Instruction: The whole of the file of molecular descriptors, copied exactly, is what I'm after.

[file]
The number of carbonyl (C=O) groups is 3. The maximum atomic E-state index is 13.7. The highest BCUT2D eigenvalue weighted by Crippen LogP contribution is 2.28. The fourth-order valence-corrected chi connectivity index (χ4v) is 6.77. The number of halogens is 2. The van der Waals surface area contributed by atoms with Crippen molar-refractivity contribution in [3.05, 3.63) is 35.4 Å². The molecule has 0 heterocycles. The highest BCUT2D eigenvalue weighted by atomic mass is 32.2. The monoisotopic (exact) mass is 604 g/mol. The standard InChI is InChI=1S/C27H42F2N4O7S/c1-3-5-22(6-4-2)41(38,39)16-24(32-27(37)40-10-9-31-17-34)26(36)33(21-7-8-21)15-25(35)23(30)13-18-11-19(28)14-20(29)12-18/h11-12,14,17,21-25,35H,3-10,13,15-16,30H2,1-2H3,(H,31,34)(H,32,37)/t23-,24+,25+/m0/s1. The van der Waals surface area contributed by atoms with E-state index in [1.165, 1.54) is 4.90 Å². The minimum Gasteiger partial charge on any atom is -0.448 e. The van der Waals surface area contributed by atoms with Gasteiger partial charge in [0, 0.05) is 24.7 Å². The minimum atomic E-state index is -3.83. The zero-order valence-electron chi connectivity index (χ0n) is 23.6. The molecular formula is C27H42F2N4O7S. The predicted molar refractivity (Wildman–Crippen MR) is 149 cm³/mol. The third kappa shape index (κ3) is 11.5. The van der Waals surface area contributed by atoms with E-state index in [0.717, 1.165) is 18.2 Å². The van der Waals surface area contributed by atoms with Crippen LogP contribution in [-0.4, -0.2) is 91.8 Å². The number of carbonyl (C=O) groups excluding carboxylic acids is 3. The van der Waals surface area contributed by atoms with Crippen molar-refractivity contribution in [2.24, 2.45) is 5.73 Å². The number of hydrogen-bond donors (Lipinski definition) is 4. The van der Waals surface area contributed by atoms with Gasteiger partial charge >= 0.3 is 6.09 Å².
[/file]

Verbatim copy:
The number of carbonyl (C=O) groups is 3. The maximum atomic E-state index is 13.7. The highest BCUT2D eigenvalue weighted by Crippen LogP contribution is 2.28. The fourth-order valence-corrected chi connectivity index (χ4v) is 6.77. The number of halogens is 2. The van der Waals surface area contributed by atoms with Crippen molar-refractivity contribution in [3.05, 3.63) is 35.4 Å². The molecule has 0 heterocycles. The highest BCUT2D eigenvalue weighted by atomic mass is 32.2. The monoisotopic (exact) mass is 604 g/mol. The standard InChI is InChI=1S/C27H42F2N4O7S/c1-3-5-22(6-4-2)41(38,39)16-24(32-27(37)40-10-9-31-17-34)26(36)33(21-7-8-21)15-25(35)23(30)13-18-11-19(28)14-20(29)12-18/h11-12,14,17,21-25,35H,3-10,13,15-16,30H2,1-2H3,(H,31,34)(H,32,37)/t23-,24+,25+/m0/s1. The van der Waals surface area contributed by atoms with E-state index in [1.165, 1.54) is 4.90 Å². The minimum Gasteiger partial charge on any atom is -0.448 e. The van der Waals surface area contributed by atoms with Gasteiger partial charge in [0, 0.05) is 24.7 Å². The minimum atomic E-state index is -3.83. The zero-order valence-electron chi connectivity index (χ0n) is 23.6. The molecular formula is C27H42F2N4O7S. The predicted molar refractivity (Wildman–Crippen MR) is 149 cm³/mol. The third kappa shape index (κ3) is 11.5. The van der Waals surface area contributed by atoms with E-state index in [0.717, 1.165) is 18.2 Å². The van der Waals surface area contributed by atoms with Crippen LogP contribution in [-0.4, -0.2) is 91.8 Å². The number of carbonyl (C=O) groups excluding carboxylic acids is 3. The van der Waals surface area contributed by atoms with Crippen molar-refractivity contribution in [2.24, 2.45) is 5.73 Å². The number of hydrogen-bond donors (Lipinski definition) is 4. The van der Waals surface area contributed by atoms with Gasteiger partial charge >= 0.3 is 6.09 Å².